California close to issuing licenses to self-driving cars

Google’s home state, California will start granting driver’s licenses to driverless cars in September. The DMV will charge $150 a pop for an autonomous car’s driving permit and will allow the self-driving vehicles to cruise public roads as long as the automobile meets the state agency’s strict requirements. California will issue licenses to autonomous vehicles if its test drivers are employed by its manufacturer and have the proper permits and documentation. The car’s driver/passenger must remain behind the wheel at all times and be ready to take over if needed. This doesn’t sound too bad, right? But here comes the boom.

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Google explains how Fiber supports both co-location and net neutrality


There’s been a great deal of discussion recently about net neutrality: ensuring that all Internet traffic is treated equally, rather than big players paying for so-called fast lanes into our homes. Google was one of 100 tech companies to sign a letter to the FCC in support of net neutrality.

It may thus come as something of a surprise to find that Google Fiber offers what’s known as co-location or peering options to companies like Netflix and Akamai, allowing those companies to house content-delivery servers inside Google’s own facilities. Isn’t this exactly what the company claims to oppose … ?

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LG releases its customizable G3 Quick Circle case before the actual phone

Strangely, LG just released a preview video (above) and some information on the upcoming G3 case called the Quick Circle, which we’ve seen quite a bit of leaks around already. The case has a circle opening similar to the way the HTC M8 or Samsung Galaxy S4 and 5 have special cases that give quick looks to important information. The Quick Circle looks a little bit more robust however.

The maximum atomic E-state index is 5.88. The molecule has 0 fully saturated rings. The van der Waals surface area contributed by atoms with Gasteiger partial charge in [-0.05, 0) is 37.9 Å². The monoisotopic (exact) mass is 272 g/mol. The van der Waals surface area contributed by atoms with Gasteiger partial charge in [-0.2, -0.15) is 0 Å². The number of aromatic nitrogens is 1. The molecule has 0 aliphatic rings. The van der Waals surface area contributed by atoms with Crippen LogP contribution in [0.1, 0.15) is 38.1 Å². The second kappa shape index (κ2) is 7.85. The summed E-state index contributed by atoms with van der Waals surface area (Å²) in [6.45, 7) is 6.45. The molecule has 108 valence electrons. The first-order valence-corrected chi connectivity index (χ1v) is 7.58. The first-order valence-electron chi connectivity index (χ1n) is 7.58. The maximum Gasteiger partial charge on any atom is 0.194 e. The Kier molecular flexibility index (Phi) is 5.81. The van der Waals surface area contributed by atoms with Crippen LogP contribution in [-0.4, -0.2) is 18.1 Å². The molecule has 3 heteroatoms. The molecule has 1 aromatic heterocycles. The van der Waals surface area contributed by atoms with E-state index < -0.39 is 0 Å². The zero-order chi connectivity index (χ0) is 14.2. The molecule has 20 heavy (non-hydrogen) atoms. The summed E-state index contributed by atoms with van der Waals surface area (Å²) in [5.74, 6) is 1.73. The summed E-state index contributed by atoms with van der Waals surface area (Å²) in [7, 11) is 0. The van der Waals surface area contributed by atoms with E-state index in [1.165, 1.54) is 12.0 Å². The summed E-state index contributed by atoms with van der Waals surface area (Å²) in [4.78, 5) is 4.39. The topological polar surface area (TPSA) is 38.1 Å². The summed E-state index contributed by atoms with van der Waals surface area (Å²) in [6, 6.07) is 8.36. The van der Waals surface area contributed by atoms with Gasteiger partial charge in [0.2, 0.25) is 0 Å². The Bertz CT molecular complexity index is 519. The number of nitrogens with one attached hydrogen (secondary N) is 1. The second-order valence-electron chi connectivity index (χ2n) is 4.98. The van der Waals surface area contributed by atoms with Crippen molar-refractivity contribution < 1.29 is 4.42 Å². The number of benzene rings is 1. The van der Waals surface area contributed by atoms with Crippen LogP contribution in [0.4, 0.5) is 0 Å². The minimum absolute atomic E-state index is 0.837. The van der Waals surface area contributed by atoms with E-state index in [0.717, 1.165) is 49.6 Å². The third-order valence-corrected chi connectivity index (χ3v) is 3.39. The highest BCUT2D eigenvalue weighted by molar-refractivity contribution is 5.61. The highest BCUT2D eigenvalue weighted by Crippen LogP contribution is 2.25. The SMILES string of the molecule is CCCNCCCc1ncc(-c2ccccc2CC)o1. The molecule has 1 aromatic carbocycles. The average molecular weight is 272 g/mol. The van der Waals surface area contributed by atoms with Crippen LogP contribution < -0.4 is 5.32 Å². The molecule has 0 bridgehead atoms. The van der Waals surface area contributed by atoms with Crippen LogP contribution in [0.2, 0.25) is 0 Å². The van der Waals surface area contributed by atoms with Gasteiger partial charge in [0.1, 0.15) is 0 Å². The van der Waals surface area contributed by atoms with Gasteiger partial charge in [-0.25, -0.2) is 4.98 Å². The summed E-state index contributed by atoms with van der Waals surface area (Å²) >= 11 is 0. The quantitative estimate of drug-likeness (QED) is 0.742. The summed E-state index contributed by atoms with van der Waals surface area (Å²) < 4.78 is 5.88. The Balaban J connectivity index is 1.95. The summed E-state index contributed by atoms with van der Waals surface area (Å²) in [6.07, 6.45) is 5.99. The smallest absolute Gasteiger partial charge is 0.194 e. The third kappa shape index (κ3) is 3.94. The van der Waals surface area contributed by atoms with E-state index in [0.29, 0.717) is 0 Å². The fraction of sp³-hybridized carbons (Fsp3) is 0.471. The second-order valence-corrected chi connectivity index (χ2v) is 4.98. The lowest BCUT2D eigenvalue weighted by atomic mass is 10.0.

Users can check the time, place calls, send text messages, take photos, listen to music or get an update of their health directly from the circular window.

More stylish than traditional rectangular-windowed smartphone cases, LG’s QuickCircleTM Case comes in five eye-catching colors: Metallic Black, Silk White, Shine Gold, Aqua Mint, Indian Pink. The case is designed to protect the side edges of the G3 and provide the best “grip-ability” while maintaining the G3’s original sleek lines. To accentuate the beauty of its circular design language, Smart Lighting emits a soft, white, circular glow inside the window whenever the case is opened/closed or a call/text message is received.

“The smartphone ecosystem is constantly evolving ― no longer are cases just for protection from the elements and bumps and drops,” said Dr. Jong-seok Park, president and CEO of the LG Electronics Mobile Communications Company. “They’re the perfect accessory to build in extra features that add more value to a mobile device. With QuickCircle Case, we’ve exceeded the baseline by making it customizable to better fit users’ needs.”

The interface looks a bit like a watch, which LG is also expected to launch soon, possibly at the same event. The G Watch will run Android Wear, Google’s wearable platform.

We’ll be on hand next week when LG announces the G3, though frankly, there appear to be few surprises left.

Press release follows: Read more

Motorola asks community to submit Moto 360 watch face designs ahead of launch